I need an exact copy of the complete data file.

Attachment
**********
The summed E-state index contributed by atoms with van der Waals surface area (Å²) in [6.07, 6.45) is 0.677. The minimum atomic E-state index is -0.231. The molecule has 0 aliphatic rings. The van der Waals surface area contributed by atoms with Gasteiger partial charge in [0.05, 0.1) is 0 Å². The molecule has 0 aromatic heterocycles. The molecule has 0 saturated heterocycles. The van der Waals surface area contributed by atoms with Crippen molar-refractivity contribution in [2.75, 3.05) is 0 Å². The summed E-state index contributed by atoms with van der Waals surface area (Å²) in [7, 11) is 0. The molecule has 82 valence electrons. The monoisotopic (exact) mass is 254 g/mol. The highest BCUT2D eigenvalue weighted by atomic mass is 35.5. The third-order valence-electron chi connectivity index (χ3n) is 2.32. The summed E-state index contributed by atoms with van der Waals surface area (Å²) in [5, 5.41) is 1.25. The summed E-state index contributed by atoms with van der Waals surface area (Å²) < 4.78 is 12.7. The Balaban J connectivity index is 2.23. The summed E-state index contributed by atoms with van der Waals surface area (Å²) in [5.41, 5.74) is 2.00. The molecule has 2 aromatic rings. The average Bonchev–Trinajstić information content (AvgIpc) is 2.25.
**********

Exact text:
The summed E-state index contributed by atoms with van der Waals surface area (Å²) in [6.07, 6.45) is 0.677. The minimum atomic E-state index is -0.231. The molecule has 0 aliphatic rings. The van der Waals surface area contributed by atoms with Gasteiger partial charge in [0.05, 0.1) is 0 Å². The molecule has 0 aromatic heterocycles. The molecule has 0 saturated heterocycles. The van der Waals surface area contributed by atoms with Crippen molar-refractivity contribution in [2.75, 3.05) is 0 Å². The summed E-state index contributed by atoms with van der Waals surface area (Å²) in [7, 11) is 0. The molecule has 82 valence electrons. The monoisotopic (exact) mass is 254 g/mol. The highest BCUT2D eigenvalue weighted by atomic mass is 35.5. The third-order valence-electron chi connectivity index (χ3n) is 2.32. The summed E-state index contributed by atoms with van der Waals surface area (Å²) in [5, 5.41) is 1.25. The summed E-state index contributed by atoms with van der Waals surface area (Å²) < 4.78 is 12.7. The Balaban J connectivity index is 2.23. The summed E-state index contributed by atoms with van der Waals surface area (Å²) in [5.41, 5.74) is 2.00. The molecule has 2 aromatic rings. The average Bonchev–Trinajstić information content (AvgIpc) is 2.25.